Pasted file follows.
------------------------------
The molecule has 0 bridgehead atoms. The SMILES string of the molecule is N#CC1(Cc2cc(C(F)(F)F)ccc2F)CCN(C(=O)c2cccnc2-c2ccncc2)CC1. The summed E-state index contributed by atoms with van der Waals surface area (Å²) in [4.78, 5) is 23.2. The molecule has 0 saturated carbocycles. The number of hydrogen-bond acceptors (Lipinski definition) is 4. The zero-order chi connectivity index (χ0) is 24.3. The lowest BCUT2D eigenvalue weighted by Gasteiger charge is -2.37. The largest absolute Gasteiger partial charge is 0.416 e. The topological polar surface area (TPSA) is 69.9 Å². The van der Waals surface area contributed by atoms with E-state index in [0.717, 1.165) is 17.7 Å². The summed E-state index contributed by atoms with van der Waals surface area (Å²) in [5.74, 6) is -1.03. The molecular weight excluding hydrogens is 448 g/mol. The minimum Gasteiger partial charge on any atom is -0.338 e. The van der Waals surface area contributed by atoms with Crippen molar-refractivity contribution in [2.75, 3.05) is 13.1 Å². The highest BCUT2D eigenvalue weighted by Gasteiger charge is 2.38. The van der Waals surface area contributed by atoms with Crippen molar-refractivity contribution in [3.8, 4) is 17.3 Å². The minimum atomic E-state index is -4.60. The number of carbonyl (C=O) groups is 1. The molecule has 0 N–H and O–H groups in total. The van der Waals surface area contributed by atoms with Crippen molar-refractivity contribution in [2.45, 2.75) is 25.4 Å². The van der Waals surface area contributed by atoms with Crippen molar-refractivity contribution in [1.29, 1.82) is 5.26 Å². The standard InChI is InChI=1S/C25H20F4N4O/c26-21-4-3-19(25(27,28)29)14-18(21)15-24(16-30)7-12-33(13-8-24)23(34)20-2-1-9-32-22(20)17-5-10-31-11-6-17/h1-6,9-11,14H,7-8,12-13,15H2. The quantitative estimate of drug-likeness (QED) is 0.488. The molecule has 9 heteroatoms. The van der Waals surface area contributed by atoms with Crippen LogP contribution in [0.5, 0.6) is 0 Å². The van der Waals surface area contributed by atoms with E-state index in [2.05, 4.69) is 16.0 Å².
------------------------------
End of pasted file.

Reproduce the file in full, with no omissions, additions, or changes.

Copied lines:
The molecule has 0 bridgehead atoms. The SMILES string of the molecule is N#CC1(Cc2cc(C(F)(F)F)ccc2F)CCN(C(=O)c2cccnc2-c2ccncc2)CC1. The summed E-state index contributed by atoms with van der Waals surface area (Å²) in [4.78, 5) is 23.2. The molecule has 0 saturated carbocycles. The number of hydrogen-bond acceptors (Lipinski definition) is 4. The zero-order chi connectivity index (χ0) is 24.3. The lowest BCUT2D eigenvalue weighted by Gasteiger charge is -2.37. The largest absolute Gasteiger partial charge is 0.416 e. The topological polar surface area (TPSA) is 69.9 Å². The van der Waals surface area contributed by atoms with E-state index in [0.717, 1.165) is 17.7 Å². The summed E-state index contributed by atoms with van der Waals surface area (Å²) in [5.74, 6) is -1.03. The molecular weight excluding hydrogens is 448 g/mol. The minimum Gasteiger partial charge on any atom is -0.338 e. The van der Waals surface area contributed by atoms with Crippen molar-refractivity contribution in [2.75, 3.05) is 13.1 Å². The highest BCUT2D eigenvalue weighted by Gasteiger charge is 2.38. The van der Waals surface area contributed by atoms with Crippen molar-refractivity contribution in [3.8, 4) is 17.3 Å². The minimum atomic E-state index is -4.60. The number of carbonyl (C=O) groups is 1. The molecule has 0 N–H and O–H groups in total. The van der Waals surface area contributed by atoms with Crippen molar-refractivity contribution in [2.45, 2.75) is 25.4 Å². The van der Waals surface area contributed by atoms with Crippen molar-refractivity contribution in [1.29, 1.82) is 5.26 Å². The standard InChI is InChI=1S/C25H20F4N4O/c26-21-4-3-19(25(27,28)29)14-18(21)15-24(16-30)7-12-33(13-8-24)23(34)20-2-1-9-32-22(20)17-5-10-31-11-6-17/h1-6,9-11,14H,7-8,12-13,15H2. The quantitative estimate of drug-likeness (QED) is 0.488. The molecule has 9 heteroatoms. The van der Waals surface area contributed by atoms with Crippen LogP contribution in [0.5, 0.6) is 0 Å². The van der Waals surface area contributed by atoms with E-state index in [2.05, 4.69) is 16.0 Å².